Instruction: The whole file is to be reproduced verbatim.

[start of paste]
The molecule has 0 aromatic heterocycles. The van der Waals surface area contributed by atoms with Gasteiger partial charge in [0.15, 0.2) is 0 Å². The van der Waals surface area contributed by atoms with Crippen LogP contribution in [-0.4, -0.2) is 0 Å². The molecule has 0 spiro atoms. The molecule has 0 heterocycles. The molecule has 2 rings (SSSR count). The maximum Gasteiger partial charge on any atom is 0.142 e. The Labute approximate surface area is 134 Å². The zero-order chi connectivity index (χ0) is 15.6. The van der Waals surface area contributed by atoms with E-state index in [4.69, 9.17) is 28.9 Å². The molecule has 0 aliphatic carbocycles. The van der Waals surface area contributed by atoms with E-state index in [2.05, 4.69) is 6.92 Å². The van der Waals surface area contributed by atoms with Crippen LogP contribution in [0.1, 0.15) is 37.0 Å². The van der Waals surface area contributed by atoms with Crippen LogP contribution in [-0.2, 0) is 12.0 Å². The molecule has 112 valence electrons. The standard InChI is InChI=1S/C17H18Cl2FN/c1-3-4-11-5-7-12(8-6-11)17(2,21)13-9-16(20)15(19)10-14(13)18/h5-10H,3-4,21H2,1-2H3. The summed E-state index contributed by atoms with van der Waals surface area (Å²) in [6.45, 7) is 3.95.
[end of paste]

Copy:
The molecule has 0 aromatic heterocycles. The van der Waals surface area contributed by atoms with Gasteiger partial charge in [0.15, 0.2) is 0 Å². The van der Waals surface area contributed by atoms with Crippen LogP contribution in [-0.4, -0.2) is 0 Å². The molecule has 0 spiro atoms. The molecule has 0 heterocycles. The molecule has 2 rings (SSSR count). The maximum Gasteiger partial charge on any atom is 0.142 e. The Labute approximate surface area is 134 Å². The zero-order chi connectivity index (χ0) is 15.6. The van der Waals surface area contributed by atoms with E-state index in [4.69, 9.17) is 28.9 Å². The molecule has 0 aliphatic carbocycles. The van der Waals surface area contributed by atoms with E-state index in [2.05, 4.69) is 6.92 Å². The van der Waals surface area contributed by atoms with Crippen LogP contribution in [0.1, 0.15) is 37.0 Å². The van der Waals surface area contributed by atoms with Crippen LogP contribution in [-0.2, 0) is 12.0 Å². The molecule has 112 valence electrons. The standard InChI is InChI=1S/C17H18Cl2FN/c1-3-4-11-5-7-12(8-6-11)17(2,21)13-9-16(20)15(19)10-14(13)18/h5-10H,3-4,21H2,1-2H3. The summed E-state index contributed by atoms with van der Waals surface area (Å²) in [6.45, 7) is 3.95.